This is a picture of me, in front of my camera. In the background is an oatmeal box camera also taking a picture of me. David Miller took this picture with a digital point and shoot camera. You can see him in the background of the oatmeal camera shot.

Step 9: Final Product

This pic was taken on Sunday April 29 for International Pinhole camera day. Here are links to the final pictures...

From the Mac Camera

From the Oatmeal Camera

Thanks for checking out this Instructable!
Brian
<p>That Mac might have been worth a lot of money to the right madman willing to pay a king's ransom for it. It is good that you still used it the way you wanted to instead of saving it for the next guy who will not enjoy it for the thing it is. </p>
Very good result. Pinhole photos are usually bad, but yours are good.
It is all in the pinhole and how much time you put into creating the pinhole.&nbsp; The pinhole I used is perfectly round.&nbsp; I put it under a microscope and took a look at it.&nbsp; Also having it focus on a full sheet of paper makes it good.&nbsp; Thanks for the kind comment!<br />
Just regular photo paper - 1 8x10 sheet
is the photo paper just regular photo paper that you would expose negatives to?
Hey!!!! 4/29 is MY BIRTHDAY!!!!! SWEET!!! PS: Cool Instructable!
There is something going on with the comments. I have received some comment/questions by email, but cannot respond until the comments show up here. I will respond when they show up. If anyone out there knows how to fix this, it would be super. Brian
I assume you got my initial attempts at posting a comment. I kept getting that 500 error.
I did get it ... Not a digital nor one pixel, but a cool instructable, nonetheless! It's sad you disposed of the electronics. It might have come in handy if your school ever wanted to present '1984' for the annual play. Actually I do have an old Mac classic set up in my computer lab. I am a middle school computer teacher. The kids love to play Shuffle Puck Cafe, Risk and Oregon Trail. The first question out of there mouths is how do you open Firefox...
Cool use of the Mac, I also like "rocket surgery," which is in my top 5 mixed metaphors. Cheers!
if you want some really funny metaphores try these... actually they are <a rel="nofollow" href="http://www.25z.com/Jokes/hs.htm">analogies</a>...<br/>
I thought this was going to be an instructable about building a one pixel (single sensor) camera using rotatable mirrors etc. I wonder what gave me that idea?
I have to agree that the title makes no sense in context.
Ok, Ok, I Changed the title. I was trying to make a clever comment on the state of photography these days. The single pixel was the pinhole and the digital part was because the photo was taken in an old computer. I did scan the image and invert it in Photoshop. After completing this project I have a new respect for old school photography. Just taking a couple of photos is a half an hour process.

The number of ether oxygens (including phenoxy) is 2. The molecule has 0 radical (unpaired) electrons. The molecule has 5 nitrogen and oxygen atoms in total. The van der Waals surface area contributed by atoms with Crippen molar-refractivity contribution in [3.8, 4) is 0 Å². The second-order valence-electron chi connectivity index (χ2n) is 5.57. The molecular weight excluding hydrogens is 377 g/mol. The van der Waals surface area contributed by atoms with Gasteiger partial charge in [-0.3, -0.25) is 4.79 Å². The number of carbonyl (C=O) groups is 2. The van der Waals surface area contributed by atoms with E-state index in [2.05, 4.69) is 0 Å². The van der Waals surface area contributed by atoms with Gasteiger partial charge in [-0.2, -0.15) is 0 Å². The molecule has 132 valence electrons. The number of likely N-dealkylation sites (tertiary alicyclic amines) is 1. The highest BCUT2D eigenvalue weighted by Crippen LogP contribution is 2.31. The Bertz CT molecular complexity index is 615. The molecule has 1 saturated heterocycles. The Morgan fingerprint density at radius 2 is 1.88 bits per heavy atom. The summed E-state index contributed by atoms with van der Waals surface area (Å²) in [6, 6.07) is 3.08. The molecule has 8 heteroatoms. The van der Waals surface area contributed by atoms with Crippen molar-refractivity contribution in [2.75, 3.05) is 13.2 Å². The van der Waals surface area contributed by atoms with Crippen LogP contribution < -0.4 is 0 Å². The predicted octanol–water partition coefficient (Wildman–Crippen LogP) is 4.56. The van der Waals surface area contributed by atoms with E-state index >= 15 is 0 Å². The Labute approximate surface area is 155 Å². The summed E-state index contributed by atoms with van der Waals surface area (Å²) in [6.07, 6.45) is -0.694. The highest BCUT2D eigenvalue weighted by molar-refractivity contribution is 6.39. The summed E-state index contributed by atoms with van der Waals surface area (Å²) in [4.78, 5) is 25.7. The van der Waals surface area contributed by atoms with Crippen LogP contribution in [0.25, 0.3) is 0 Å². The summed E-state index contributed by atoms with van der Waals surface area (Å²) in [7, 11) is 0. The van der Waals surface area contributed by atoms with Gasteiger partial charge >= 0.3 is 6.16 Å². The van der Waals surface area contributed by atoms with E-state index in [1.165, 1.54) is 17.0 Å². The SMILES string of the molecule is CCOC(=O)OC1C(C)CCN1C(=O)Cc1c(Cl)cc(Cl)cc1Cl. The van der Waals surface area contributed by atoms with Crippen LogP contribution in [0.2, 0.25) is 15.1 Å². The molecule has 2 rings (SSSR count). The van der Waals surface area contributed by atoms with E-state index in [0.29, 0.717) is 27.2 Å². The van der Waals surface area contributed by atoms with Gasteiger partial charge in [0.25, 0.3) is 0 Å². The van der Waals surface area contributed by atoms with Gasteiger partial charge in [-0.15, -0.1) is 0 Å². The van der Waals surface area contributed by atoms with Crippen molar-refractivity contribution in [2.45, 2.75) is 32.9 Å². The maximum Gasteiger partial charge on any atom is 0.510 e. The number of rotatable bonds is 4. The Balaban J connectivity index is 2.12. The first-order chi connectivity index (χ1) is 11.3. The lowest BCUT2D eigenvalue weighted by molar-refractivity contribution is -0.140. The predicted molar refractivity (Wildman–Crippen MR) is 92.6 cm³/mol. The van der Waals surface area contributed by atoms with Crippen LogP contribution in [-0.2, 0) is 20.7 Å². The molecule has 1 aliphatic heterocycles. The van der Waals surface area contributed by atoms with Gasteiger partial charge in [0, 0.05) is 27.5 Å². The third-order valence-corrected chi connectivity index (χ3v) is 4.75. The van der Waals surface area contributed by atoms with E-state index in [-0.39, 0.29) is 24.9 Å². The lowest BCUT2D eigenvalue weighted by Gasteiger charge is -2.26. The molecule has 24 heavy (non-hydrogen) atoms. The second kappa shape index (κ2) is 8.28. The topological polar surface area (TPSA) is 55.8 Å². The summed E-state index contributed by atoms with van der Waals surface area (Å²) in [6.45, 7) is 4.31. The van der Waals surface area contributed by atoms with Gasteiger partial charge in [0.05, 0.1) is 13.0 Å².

Really nice instructable.
The Apple II had color output (16 colors). The green screens were simply popular monochrome monitors at the time. Green was supposed to be easier on the eye and green phosphor tends to be slower (retains the light longer) making the screens less jittery at 50 or 60Hz refresh rate. This is also why oscilloscopes tend to have green screens. I paid extra for an amber screen for my Apple II, considering it more confortable than green. The Apple II came out in 1976 (Apple incorporated officially on April 1, 1976), but at the time only b/w or color "TV Monitors" were available and were very expensive (no green or amber yet). My first monitor was a b/w TV that I had removed the tuner and sound filter according to instructions from Don Lancaster's fabulous book "The TV Typewriter Cookbook." The IBM PC was introduced in 1981 at the heals of the Apple III (1980) and five years after the Apple II.
would putting that sickly green monochrome lettering that made the old macs so desirable on the outside of the mat board make any difference in the photos taken? it would be nifty to put some randome code up on the "screen" as if it were still working
It would make no difference at all. You can do anything as long as you don't let any light into the box (except the pinhole)

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Bio: I am a middle school computer teacher with an EE degree. I do programming to pay for my teaching habit. I am also one of ... More »